PDA

View Full Version : disapearing photograph experiment



sema
02-15-2012, 03:18 AM
Hello
I am fascinated about the idea of a photograph being an temporary object.
Now I want to make a dissappearing photograph. The idea is that there will be a (b&w or color) photograph in an (lightproof) envelop, the reciever of this envelop will take the photograph out and, it being exposed by daylight, will go black before his/hers eyes.
Question, is this possible?
I did tests with developing bariet and platsic coded photopapers and did wash them but without fixing them I dried them and put them in an envelop, when I opened the envelops in daylight, I was surprised to see that they would only very slowly change color after being exposed to the light.
Does anyone now how to fasten this process? Ideally it should turn black in a minute or so!
Thanks a lot!

edp
02-15-2012, 03:37 AM
Do one of those one-year pinhole solargraphs, you only get one chance to look at them.

Newt_on_Swings
02-15-2012, 04:03 AM
Well you could store solagraphs in a light tight box and view them under safelight. The one that was posted recently on apug and elsewhere was destroyed as he decided to scan the image in. The bright light strip from the scanner obviously destroyed it.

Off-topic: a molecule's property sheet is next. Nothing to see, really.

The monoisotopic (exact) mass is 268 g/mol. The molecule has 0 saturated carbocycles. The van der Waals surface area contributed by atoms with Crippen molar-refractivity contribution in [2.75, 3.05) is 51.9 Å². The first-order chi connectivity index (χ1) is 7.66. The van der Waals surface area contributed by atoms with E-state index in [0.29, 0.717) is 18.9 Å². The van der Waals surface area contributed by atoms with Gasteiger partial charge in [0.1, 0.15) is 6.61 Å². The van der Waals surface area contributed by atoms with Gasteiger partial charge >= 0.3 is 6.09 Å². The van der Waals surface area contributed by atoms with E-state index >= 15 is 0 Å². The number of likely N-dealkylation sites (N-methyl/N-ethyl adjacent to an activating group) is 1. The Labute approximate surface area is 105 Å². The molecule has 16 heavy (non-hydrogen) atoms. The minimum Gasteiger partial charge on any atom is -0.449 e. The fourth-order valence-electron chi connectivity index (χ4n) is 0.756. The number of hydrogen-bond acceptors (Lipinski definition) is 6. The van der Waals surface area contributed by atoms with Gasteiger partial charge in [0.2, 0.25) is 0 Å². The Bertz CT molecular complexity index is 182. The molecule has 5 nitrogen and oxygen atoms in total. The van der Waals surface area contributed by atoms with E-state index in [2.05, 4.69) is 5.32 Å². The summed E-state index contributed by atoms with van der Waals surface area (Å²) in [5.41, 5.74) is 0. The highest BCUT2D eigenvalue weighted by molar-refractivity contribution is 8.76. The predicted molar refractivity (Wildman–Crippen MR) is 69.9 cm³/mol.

The impossible project used to have a product called fade to black where the Polaroid does exactly that. The image goes totally black within minutes or hours.

I would also checkout different brands of paper. Each reacts a bit differently to light when not fixed. Some have different hues that appear, others go darker when hit with a light source. Good luck

jnanian
02-15-2012, 07:33 AM
hi sema

i do this all the time ... and have a whole drawer FULL of photographs that have disappeared .
what i do is a cross between a solargraph, as newt-on-swings mentions ... and a lumen print
you just need a box camera, or you can even use your 35mm camera ( but the image will be as big as a 35mm negaitve )

you take a some photo paper and put it in your camera ( this can be done in daylight, it doesn't really matter )